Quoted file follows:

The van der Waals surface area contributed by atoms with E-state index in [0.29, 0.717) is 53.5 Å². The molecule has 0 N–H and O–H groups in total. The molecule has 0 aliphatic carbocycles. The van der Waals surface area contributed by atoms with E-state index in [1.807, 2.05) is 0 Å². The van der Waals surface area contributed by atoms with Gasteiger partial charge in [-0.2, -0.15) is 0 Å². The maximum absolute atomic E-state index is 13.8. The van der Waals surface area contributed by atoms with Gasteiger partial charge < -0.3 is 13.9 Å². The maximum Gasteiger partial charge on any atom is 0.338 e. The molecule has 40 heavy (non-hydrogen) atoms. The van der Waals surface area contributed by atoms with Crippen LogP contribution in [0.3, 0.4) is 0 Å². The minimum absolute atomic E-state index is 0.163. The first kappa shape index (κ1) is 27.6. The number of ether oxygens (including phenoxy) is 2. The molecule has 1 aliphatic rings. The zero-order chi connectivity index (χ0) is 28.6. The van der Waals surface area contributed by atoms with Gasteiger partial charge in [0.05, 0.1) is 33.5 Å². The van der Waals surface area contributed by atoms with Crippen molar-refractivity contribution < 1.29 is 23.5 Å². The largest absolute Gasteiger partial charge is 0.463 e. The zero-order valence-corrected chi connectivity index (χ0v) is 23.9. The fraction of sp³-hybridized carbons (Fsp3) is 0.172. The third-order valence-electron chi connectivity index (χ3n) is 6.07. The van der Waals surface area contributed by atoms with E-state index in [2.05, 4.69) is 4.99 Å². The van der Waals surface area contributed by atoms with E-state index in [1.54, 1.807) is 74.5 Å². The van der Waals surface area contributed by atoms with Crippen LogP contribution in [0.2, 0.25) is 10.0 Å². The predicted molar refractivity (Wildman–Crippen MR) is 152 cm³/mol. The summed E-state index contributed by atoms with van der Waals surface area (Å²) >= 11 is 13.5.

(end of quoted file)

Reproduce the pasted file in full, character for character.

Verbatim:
The van der Waals surface area contributed by atoms with E-state index in [0.29, 0.717) is 53.5 Å². The molecule has 0 N–H and O–H groups in total. The molecule has 0 aliphatic carbocycles. The van der Waals surface area contributed by atoms with E-state index in [1.807, 2.05) is 0 Å². The van der Waals surface area contributed by atoms with Gasteiger partial charge in [-0.2, -0.15) is 0 Å². The maximum absolute atomic E-state index is 13.8. The van der Waals surface area contributed by atoms with Gasteiger partial charge < -0.3 is 13.9 Å². The maximum Gasteiger partial charge on any atom is 0.338 e. The molecule has 40 heavy (non-hydrogen) atoms. The van der Waals surface area contributed by atoms with Crippen LogP contribution in [0.3, 0.4) is 0 Å². The minimum absolute atomic E-state index is 0.163. The first kappa shape index (κ1) is 27.6. The number of ether oxygens (including phenoxy) is 2. The molecule has 1 aliphatic rings. The zero-order chi connectivity index (χ0) is 28.6. The van der Waals surface area contributed by atoms with Gasteiger partial charge in [0.05, 0.1) is 33.5 Å². The van der Waals surface area contributed by atoms with Crippen molar-refractivity contribution < 1.29 is 23.5 Å². The largest absolute Gasteiger partial charge is 0.463 e. The zero-order valence-corrected chi connectivity index (χ0v) is 23.9. The fraction of sp³-hybridized carbons (Fsp3) is 0.172. The third-order valence-electron chi connectivity index (χ3n) is 6.07. The van der Waals surface area contributed by atoms with E-state index in [2.05, 4.69) is 4.99 Å². The van der Waals surface area contributed by atoms with E-state index in [1.54, 1.807) is 74.5 Å². The van der Waals surface area contributed by atoms with Crippen LogP contribution in [0.2, 0.25) is 10.0 Å². The predicted molar refractivity (Wildman–Crippen MR) is 152 cm³/mol. The summed E-state index contributed by atoms with van der Waals surface area (Å²) >= 11 is 13.5.